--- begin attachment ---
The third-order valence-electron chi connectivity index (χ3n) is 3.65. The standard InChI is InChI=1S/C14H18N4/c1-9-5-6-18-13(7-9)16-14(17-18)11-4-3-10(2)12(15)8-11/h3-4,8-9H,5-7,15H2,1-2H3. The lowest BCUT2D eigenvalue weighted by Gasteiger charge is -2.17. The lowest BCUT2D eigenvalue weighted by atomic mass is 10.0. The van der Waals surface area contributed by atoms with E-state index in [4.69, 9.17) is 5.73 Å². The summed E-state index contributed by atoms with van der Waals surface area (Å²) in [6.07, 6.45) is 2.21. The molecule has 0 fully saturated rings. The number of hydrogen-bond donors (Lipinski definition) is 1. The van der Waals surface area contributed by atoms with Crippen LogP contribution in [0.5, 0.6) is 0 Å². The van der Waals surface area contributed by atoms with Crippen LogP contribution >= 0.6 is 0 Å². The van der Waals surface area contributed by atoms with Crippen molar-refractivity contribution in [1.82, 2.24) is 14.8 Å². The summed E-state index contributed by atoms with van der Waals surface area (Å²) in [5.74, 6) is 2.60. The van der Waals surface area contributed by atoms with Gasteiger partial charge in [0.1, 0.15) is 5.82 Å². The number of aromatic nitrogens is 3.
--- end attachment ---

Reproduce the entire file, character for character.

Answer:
The third-order valence-electron chi connectivity index (χ3n) is 3.65. The standard InChI is InChI=1S/C14H18N4/c1-9-5-6-18-13(7-9)16-14(17-18)11-4-3-10(2)12(15)8-11/h3-4,8-9H,5-7,15H2,1-2H3. The lowest BCUT2D eigenvalue weighted by Gasteiger charge is -2.17. The lowest BCUT2D eigenvalue weighted by atomic mass is 10.0. The van der Waals surface area contributed by atoms with E-state index in [4.69, 9.17) is 5.73 Å². The summed E-state index contributed by atoms with van der Waals surface area (Å²) in [6.07, 6.45) is 2.21. The molecule has 0 fully saturated rings. The number of hydrogen-bond donors (Lipinski definition) is 1. The van der Waals surface area contributed by atoms with Crippen LogP contribution in [0.5, 0.6) is 0 Å². The van der Waals surface area contributed by atoms with Crippen LogP contribution >= 0.6 is 0 Å². The van der Waals surface area contributed by atoms with Crippen molar-refractivity contribution in [1.82, 2.24) is 14.8 Å². The summed E-state index contributed by atoms with van der Waals surface area (Å²) in [5.74, 6) is 2.60. The van der Waals surface area contributed by atoms with Gasteiger partial charge in [0.1, 0.15) is 5.82 Å². The number of aromatic nitrogens is 3.